Sunday, July 04, 2010

Ale-Scores and Tally Sticks

The debt you ran up at an ale house or inn. Score was a cut or notch made on a stick as a way of reckoning debts or purchases, when a convenient number of cuts had been made, often 20, the stick was cut to size, tailee in French, and called a Tally Stick.

The Tally Sticks on the right are part of a collection held by Southampton City Council Archaeology Dept.

The practise of ale scoring is still used in some parts of the world, some tapas bars in Seville write your ale (or tapas and sherry) score on the blackboard surface of the bar where you are standing, when it is paid up the barman wipes the bar clean for another drinker/diner to take your place.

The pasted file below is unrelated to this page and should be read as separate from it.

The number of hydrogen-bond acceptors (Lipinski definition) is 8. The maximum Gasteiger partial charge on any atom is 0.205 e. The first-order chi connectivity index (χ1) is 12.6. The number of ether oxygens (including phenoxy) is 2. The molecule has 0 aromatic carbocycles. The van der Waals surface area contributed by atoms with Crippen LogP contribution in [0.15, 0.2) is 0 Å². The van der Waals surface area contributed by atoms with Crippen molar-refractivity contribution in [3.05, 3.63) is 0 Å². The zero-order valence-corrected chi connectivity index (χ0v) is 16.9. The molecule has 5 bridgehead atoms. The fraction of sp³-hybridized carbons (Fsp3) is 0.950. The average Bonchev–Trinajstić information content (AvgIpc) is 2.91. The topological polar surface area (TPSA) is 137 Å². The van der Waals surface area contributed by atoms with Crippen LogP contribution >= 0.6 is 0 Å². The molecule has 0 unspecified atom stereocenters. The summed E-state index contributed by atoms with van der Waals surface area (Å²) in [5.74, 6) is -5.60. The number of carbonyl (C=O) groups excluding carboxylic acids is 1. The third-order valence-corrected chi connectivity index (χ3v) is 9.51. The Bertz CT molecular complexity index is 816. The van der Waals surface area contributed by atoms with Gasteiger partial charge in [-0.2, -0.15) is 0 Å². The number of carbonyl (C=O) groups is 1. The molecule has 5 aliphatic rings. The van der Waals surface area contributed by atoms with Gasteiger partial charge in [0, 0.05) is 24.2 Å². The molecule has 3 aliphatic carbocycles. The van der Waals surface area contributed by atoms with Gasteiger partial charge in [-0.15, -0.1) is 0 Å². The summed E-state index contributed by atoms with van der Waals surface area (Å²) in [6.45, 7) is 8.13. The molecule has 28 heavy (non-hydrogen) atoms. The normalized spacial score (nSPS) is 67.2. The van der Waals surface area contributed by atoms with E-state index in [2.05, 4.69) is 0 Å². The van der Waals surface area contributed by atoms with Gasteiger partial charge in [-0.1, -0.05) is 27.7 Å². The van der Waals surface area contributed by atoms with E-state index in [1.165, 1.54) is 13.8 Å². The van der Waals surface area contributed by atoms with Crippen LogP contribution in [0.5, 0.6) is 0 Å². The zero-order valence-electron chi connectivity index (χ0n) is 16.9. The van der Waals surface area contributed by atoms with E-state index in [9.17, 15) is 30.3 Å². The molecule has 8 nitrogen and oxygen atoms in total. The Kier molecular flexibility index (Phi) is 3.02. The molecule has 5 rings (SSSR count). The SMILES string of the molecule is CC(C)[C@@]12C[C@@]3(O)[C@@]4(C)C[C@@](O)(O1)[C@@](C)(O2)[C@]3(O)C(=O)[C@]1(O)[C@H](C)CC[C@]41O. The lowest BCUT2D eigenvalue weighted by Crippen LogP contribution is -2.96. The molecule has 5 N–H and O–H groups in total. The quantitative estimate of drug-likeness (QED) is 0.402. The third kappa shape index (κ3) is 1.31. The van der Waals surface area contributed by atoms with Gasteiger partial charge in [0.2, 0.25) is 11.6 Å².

Ale scoring and tally sticks are very early forms of memory aids, the picture below shows a timeline of mnemonic devices through history, you can find an interactive version of the timeline at the Klagenfurt University site.

1 comment:

  1. Some bars in the Czech Republic still use a piece of card 1" X 3" and mark a tally system. Loads better than the uncivilised system of paying for every pint as it's served.